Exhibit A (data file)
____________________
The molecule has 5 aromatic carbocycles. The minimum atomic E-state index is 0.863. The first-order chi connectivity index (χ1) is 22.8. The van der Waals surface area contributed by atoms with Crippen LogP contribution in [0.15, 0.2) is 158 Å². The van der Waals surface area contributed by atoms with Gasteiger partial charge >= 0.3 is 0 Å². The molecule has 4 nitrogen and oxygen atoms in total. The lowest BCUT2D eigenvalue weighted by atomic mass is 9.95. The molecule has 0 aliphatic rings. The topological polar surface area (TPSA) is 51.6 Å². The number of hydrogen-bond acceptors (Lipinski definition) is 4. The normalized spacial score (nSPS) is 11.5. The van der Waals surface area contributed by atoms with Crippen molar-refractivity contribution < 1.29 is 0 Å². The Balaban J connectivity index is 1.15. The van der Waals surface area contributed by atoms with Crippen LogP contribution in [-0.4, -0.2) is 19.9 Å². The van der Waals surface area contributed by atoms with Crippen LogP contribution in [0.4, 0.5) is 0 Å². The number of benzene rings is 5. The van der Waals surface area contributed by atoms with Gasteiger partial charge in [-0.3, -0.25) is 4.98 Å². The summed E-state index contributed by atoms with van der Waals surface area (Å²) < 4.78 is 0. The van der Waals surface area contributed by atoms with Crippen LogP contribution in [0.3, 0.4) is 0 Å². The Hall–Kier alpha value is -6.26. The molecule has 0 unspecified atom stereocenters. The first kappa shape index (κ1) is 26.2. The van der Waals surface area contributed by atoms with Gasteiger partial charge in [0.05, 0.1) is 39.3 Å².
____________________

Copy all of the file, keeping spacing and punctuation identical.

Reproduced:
The molecule has 5 aromatic carbocycles. The minimum atomic E-state index is 0.863. The first-order chi connectivity index (χ1) is 22.8. The van der Waals surface area contributed by atoms with Crippen LogP contribution in [0.15, 0.2) is 158 Å². The van der Waals surface area contributed by atoms with Gasteiger partial charge >= 0.3 is 0 Å². The molecule has 4 nitrogen and oxygen atoms in total. The lowest BCUT2D eigenvalue weighted by atomic mass is 9.95. The molecule has 0 aliphatic rings. The topological polar surface area (TPSA) is 51.6 Å². The number of hydrogen-bond acceptors (Lipinski definition) is 4. The normalized spacial score (nSPS) is 11.5. The van der Waals surface area contributed by atoms with Crippen molar-refractivity contribution < 1.29 is 0 Å². The Balaban J connectivity index is 1.15. The van der Waals surface area contributed by atoms with Crippen LogP contribution in [-0.4, -0.2) is 19.9 Å². The van der Waals surface area contributed by atoms with Crippen LogP contribution in [0.4, 0.5) is 0 Å². The number of benzene rings is 5. The van der Waals surface area contributed by atoms with Gasteiger partial charge in [-0.3, -0.25) is 4.98 Å². The summed E-state index contributed by atoms with van der Waals surface area (Å²) < 4.78 is 0. The van der Waals surface area contributed by atoms with Crippen LogP contribution in [0.3, 0.4) is 0 Å². The Hall–Kier alpha value is -6.26. The molecule has 0 unspecified atom stereocenters. The first kappa shape index (κ1) is 26.2. The van der Waals surface area contributed by atoms with Gasteiger partial charge in [0.05, 0.1) is 39.3 Å².